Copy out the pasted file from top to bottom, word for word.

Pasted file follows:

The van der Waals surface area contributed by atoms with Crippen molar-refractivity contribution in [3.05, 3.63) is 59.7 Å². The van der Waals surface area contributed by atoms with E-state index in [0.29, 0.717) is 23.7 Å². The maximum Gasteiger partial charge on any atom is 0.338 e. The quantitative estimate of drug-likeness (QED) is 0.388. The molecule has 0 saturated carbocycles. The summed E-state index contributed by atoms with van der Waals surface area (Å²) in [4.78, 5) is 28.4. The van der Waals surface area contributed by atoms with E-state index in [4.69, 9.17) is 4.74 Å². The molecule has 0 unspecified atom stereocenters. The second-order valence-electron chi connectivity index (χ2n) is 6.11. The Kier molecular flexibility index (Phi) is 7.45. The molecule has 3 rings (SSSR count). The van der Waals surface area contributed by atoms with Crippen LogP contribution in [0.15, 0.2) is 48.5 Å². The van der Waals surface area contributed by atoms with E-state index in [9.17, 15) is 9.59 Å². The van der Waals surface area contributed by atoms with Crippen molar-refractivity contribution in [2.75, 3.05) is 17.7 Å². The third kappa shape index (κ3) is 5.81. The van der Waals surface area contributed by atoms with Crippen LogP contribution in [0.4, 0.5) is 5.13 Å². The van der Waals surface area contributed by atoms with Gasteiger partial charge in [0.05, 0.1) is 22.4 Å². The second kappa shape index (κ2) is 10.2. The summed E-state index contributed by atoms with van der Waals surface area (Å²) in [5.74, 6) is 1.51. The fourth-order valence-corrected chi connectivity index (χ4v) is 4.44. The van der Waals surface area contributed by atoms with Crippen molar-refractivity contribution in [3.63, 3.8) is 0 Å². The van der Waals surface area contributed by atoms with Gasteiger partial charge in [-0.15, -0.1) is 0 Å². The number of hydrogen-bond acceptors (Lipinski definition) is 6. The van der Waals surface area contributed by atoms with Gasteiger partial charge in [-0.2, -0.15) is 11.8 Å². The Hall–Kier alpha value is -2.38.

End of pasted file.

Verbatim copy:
The van der Waals surface area contributed by atoms with Crippen molar-refractivity contribution in [3.05, 3.63) is 59.7 Å². The van der Waals surface area contributed by atoms with E-state index in [0.29, 0.717) is 23.7 Å². The maximum Gasteiger partial charge on any atom is 0.338 e. The quantitative estimate of drug-likeness (QED) is 0.388. The molecule has 0 saturated carbocycles. The summed E-state index contributed by atoms with van der Waals surface area (Å²) in [4.78, 5) is 28.4. The van der Waals surface area contributed by atoms with E-state index in [4.69, 9.17) is 4.74 Å². The molecule has 0 unspecified atom stereocenters. The second-order valence-electron chi connectivity index (χ2n) is 6.11. The Kier molecular flexibility index (Phi) is 7.45. The molecule has 3 rings (SSSR count). The van der Waals surface area contributed by atoms with Crippen LogP contribution in [0.15, 0.2) is 48.5 Å². The van der Waals surface area contributed by atoms with E-state index in [9.17, 15) is 9.59 Å². The van der Waals surface area contributed by atoms with Crippen molar-refractivity contribution in [2.75, 3.05) is 17.7 Å². The third kappa shape index (κ3) is 5.81. The van der Waals surface area contributed by atoms with Crippen LogP contribution in [0.4, 0.5) is 5.13 Å². The van der Waals surface area contributed by atoms with Gasteiger partial charge in [0.05, 0.1) is 22.4 Å². The second kappa shape index (κ2) is 10.2. The summed E-state index contributed by atoms with van der Waals surface area (Å²) in [5.74, 6) is 1.51. The fourth-order valence-corrected chi connectivity index (χ4v) is 4.44. The van der Waals surface area contributed by atoms with Crippen molar-refractivity contribution in [3.63, 3.8) is 0 Å². The van der Waals surface area contributed by atoms with Gasteiger partial charge in [-0.15, -0.1) is 0 Å². The number of hydrogen-bond acceptors (Lipinski definition) is 6. The van der Waals surface area contributed by atoms with Gasteiger partial charge in [-0.2, -0.15) is 11.8 Å². The Hall–Kier alpha value is -2.38.